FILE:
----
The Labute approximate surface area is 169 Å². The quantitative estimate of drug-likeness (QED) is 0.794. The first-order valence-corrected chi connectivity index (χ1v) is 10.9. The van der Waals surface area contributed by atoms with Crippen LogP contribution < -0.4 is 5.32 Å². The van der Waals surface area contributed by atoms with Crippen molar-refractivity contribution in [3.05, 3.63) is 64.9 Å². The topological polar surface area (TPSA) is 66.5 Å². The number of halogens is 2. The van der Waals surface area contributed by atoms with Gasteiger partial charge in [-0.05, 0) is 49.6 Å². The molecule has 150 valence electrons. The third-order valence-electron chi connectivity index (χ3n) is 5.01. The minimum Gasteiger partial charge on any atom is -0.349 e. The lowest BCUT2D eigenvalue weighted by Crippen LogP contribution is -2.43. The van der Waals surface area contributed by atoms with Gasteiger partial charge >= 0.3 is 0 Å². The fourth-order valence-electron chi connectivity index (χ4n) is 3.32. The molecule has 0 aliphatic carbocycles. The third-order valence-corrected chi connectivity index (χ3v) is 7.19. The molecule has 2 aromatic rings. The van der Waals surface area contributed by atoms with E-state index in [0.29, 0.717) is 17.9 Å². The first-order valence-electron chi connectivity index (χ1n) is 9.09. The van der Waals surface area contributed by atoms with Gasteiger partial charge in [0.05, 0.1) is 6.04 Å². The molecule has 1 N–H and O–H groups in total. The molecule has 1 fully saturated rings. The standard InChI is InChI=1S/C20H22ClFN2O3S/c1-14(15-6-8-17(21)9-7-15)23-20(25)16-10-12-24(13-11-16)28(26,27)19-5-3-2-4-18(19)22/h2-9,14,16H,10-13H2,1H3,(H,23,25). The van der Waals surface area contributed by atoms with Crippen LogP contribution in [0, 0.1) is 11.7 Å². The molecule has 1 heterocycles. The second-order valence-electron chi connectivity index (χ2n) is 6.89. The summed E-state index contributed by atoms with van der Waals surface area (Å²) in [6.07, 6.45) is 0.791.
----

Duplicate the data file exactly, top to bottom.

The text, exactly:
The Labute approximate surface area is 169 Å². The quantitative estimate of drug-likeness (QED) is 0.794. The first-order valence-corrected chi connectivity index (χ1v) is 10.9. The van der Waals surface area contributed by atoms with Crippen LogP contribution < -0.4 is 5.32 Å². The van der Waals surface area contributed by atoms with Crippen molar-refractivity contribution in [3.05, 3.63) is 64.9 Å². The topological polar surface area (TPSA) is 66.5 Å². The number of halogens is 2. The van der Waals surface area contributed by atoms with Gasteiger partial charge in [-0.05, 0) is 49.6 Å². The molecule has 150 valence electrons. The third-order valence-electron chi connectivity index (χ3n) is 5.01. The minimum Gasteiger partial charge on any atom is -0.349 e. The lowest BCUT2D eigenvalue weighted by Crippen LogP contribution is -2.43. The van der Waals surface area contributed by atoms with Gasteiger partial charge >= 0.3 is 0 Å². The fourth-order valence-electron chi connectivity index (χ4n) is 3.32. The molecule has 0 aliphatic carbocycles. The third-order valence-corrected chi connectivity index (χ3v) is 7.19. The molecule has 2 aromatic rings. The van der Waals surface area contributed by atoms with E-state index in [0.29, 0.717) is 17.9 Å². The first-order valence-electron chi connectivity index (χ1n) is 9.09. The van der Waals surface area contributed by atoms with Gasteiger partial charge in [0.05, 0.1) is 6.04 Å². The molecule has 1 N–H and O–H groups in total. The molecule has 1 fully saturated rings. The standard InChI is InChI=1S/C20H22ClFN2O3S/c1-14(15-6-8-17(21)9-7-15)23-20(25)16-10-12-24(13-11-16)28(26,27)19-5-3-2-4-18(19)22/h2-9,14,16H,10-13H2,1H3,(H,23,25). The van der Waals surface area contributed by atoms with Crippen LogP contribution in [0, 0.1) is 11.7 Å². The molecule has 1 heterocycles. The second-order valence-electron chi connectivity index (χ2n) is 6.89. The summed E-state index contributed by atoms with van der Waals surface area (Å²) in [6.07, 6.45) is 0.791.